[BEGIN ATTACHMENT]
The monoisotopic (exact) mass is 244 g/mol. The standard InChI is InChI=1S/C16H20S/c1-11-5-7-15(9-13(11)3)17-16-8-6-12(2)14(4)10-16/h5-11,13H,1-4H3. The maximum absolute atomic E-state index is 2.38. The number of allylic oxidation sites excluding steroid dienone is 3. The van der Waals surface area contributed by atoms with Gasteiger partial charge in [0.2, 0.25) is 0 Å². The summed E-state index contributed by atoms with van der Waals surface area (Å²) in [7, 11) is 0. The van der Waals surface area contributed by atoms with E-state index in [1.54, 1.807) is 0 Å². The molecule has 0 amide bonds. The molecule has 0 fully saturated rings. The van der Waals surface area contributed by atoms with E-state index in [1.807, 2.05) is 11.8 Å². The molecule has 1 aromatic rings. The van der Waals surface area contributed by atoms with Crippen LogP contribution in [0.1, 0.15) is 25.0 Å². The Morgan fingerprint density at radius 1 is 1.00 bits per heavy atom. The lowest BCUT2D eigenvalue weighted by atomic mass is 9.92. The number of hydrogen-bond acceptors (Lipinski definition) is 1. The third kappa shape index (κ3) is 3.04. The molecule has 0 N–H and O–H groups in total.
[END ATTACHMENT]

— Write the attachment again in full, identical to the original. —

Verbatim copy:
The monoisotopic (exact) mass is 244 g/mol. The standard InChI is InChI=1S/C16H20S/c1-11-5-7-15(9-13(11)3)17-16-8-6-12(2)14(4)10-16/h5-11,13H,1-4H3. The maximum absolute atomic E-state index is 2.38. The number of allylic oxidation sites excluding steroid dienone is 3. The van der Waals surface area contributed by atoms with Gasteiger partial charge in [0.2, 0.25) is 0 Å². The summed E-state index contributed by atoms with van der Waals surface area (Å²) in [7, 11) is 0. The van der Waals surface area contributed by atoms with E-state index in [1.54, 1.807) is 0 Å². The molecule has 0 amide bonds. The molecule has 0 fully saturated rings. The van der Waals surface area contributed by atoms with E-state index in [1.807, 2.05) is 11.8 Å². The molecule has 1 aromatic rings. The van der Waals surface area contributed by atoms with Crippen LogP contribution in [0.1, 0.15) is 25.0 Å². The Morgan fingerprint density at radius 1 is 1.00 bits per heavy atom. The lowest BCUT2D eigenvalue weighted by atomic mass is 9.92. The number of hydrogen-bond acceptors (Lipinski definition) is 1. The third kappa shape index (κ3) is 3.04. The molecule has 0 N–H and O–H groups in total.